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World War II collectibles have a special place in history, hearts

May. 26, 2013 @ 12:00 AM

Many of us have observed the news media stories about the Honor Flights taking America's veterans to Washington D.C. to visit the memorials created in their honor. They give particular priority to the older veterans in the later stages of life. One estimate stated the figure that at least 800 World War II veterans die each day, so the Honor Flights are time sensitive for some.

The Honor Flight Network is not the only one taking note of past warriors and the memories they have stored away. Many collectors have emerged who seek memorabilia and personal accounts relating to past wars, particularly World War II.

World War II is a huge venue to consider because of the variety and depth of the collectibles. Perhaps the popularity of this area is due to the fact many of us can make a personal connection to someone who served in that war even though it happened more than 70 years ago.

We often can connect a bit of memorabilia personally to someone we know. That Luftwaffe officer's dagger your grandfather has in his trunk also has his story as to how it came into his possession. The provenance is personal and dramatic and maybe Grandpa has shared that information with you inspiring an interest in that era.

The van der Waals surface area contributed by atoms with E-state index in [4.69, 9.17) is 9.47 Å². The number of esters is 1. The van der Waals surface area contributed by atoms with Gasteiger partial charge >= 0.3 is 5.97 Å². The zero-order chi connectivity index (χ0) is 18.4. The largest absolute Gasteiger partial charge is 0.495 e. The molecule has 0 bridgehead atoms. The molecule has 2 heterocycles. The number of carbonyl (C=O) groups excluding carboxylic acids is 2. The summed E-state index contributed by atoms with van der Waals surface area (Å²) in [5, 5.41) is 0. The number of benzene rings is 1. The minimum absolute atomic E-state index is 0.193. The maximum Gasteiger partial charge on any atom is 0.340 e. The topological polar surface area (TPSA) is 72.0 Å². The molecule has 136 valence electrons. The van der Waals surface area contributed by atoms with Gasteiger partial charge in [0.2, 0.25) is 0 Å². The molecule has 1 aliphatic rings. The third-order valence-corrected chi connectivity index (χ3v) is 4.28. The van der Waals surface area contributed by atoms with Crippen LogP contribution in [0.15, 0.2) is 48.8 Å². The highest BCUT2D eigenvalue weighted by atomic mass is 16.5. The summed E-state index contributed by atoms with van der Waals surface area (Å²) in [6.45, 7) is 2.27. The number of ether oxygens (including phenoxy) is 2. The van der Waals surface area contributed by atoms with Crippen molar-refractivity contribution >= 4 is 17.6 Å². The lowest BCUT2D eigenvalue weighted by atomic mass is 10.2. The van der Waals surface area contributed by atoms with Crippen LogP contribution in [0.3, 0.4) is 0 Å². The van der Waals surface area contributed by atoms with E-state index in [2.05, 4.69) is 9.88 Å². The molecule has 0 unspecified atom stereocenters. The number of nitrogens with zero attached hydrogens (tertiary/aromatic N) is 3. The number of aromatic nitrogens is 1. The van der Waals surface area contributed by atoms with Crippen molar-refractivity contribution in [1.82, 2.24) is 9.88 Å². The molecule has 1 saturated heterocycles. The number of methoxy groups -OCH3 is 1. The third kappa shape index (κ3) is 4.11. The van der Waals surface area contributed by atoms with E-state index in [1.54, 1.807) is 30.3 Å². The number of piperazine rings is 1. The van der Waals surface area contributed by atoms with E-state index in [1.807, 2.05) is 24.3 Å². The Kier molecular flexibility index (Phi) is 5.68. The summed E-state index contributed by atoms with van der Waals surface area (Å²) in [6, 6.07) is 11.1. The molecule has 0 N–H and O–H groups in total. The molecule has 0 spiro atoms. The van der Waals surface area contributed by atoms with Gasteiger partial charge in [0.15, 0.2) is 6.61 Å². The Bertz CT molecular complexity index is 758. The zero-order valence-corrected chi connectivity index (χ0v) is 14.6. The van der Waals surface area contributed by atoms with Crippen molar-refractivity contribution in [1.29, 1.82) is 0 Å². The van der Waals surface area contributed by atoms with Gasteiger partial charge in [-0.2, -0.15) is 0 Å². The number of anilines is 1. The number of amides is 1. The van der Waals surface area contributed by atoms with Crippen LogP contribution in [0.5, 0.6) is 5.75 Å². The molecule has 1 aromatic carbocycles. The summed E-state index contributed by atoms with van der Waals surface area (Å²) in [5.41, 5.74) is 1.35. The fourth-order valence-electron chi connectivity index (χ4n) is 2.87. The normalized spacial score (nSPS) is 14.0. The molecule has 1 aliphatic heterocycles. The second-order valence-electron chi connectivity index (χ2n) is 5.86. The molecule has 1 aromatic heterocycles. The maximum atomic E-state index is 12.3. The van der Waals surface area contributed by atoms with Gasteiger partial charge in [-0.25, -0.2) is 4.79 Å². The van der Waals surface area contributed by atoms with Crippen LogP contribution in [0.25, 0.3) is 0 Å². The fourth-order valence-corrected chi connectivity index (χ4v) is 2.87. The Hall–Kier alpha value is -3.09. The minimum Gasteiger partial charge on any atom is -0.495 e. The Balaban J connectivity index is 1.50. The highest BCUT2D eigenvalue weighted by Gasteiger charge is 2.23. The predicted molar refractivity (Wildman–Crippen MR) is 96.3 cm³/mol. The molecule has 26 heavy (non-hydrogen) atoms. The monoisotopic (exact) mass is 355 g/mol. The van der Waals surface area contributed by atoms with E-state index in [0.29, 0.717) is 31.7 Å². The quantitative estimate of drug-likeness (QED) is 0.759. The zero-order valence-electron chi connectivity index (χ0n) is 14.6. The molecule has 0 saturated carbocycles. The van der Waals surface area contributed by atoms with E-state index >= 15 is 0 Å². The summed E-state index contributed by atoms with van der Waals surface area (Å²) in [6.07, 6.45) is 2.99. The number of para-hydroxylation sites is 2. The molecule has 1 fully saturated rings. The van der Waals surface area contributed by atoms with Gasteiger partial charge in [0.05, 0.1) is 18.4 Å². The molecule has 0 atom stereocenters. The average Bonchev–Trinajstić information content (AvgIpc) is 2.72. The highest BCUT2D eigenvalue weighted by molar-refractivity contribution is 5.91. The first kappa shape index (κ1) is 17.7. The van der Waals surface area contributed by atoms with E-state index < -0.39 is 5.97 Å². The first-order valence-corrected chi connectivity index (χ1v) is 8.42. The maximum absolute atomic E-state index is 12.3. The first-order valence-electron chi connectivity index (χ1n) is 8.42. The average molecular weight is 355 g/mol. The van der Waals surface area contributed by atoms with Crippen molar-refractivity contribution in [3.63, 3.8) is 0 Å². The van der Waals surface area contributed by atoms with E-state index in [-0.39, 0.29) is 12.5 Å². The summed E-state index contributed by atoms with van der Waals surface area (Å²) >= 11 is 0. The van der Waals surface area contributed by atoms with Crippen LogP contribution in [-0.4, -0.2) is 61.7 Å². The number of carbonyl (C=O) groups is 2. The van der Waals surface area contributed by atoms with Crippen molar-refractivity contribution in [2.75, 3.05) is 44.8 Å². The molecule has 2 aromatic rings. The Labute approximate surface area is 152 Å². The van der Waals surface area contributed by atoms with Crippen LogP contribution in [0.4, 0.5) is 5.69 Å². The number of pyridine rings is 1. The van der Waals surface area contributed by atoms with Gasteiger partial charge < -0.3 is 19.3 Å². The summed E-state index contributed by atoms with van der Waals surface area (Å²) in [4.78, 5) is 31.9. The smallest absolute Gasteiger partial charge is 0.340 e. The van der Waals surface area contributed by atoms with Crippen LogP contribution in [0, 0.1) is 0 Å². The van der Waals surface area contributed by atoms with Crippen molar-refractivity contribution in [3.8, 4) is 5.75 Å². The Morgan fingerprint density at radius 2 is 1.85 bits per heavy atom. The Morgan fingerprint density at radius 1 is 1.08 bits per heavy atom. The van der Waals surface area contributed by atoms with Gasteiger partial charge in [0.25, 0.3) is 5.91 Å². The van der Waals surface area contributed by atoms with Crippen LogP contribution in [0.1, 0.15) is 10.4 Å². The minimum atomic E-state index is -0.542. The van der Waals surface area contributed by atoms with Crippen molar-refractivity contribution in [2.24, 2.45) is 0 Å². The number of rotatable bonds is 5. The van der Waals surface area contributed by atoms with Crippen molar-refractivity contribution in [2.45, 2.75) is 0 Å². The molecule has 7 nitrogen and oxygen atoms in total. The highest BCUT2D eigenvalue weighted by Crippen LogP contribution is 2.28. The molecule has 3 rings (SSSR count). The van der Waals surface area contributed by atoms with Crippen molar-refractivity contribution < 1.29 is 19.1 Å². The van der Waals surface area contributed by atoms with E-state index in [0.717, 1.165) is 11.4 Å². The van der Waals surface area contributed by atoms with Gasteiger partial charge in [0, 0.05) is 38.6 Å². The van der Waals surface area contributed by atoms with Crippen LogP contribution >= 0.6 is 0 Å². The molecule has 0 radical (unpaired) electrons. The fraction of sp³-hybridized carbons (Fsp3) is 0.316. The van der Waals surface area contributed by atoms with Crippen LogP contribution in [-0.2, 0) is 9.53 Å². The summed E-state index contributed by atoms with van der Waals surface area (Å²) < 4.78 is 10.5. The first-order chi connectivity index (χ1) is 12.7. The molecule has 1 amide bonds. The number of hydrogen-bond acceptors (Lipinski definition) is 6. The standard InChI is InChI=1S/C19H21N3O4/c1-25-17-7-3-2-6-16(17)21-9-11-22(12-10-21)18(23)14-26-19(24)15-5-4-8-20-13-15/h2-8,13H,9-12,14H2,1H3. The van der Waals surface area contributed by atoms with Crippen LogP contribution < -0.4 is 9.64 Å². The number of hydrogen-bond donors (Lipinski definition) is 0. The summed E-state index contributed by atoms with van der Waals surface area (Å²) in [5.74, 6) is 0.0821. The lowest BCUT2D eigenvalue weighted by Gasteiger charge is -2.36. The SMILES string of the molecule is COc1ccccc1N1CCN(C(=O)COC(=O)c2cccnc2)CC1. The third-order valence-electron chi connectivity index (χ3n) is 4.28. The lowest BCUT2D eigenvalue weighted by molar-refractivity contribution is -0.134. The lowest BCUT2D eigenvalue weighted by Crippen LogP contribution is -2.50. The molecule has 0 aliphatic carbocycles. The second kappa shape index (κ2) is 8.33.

Another impetus to these collectibles was a PBS documentary "The War" that came out a few years ago. It highlighted the war experience of a small number of folks from four towns in America. From this many found an interest in collecting some part of what these veterans experienced.

From rationing stamps to helmets to aircraft, there is something for everyone's pocketbook. Prices for World War II goods have steadily increased over the years and having that personal provenance not only verifies the authenticity but also helps the item hold its value. Who would think that counterfeiters would enter into this fray but they have, so one should always check the background of a piece before purchase.

There are numerous sources to use in verifying a find but one that comes highly recommended is "Warman's World War II Collectibles: Identification and Price Guide" by John F. Graf. There are also militaria collector's clubs and websites to seek out that have information to share along with shows where goods are bought and sold. Finally, on this Memorial Day do your part and thank a Veteran for defending our country.

Jean McClelland writes about antiques for The Herald-Dispatch.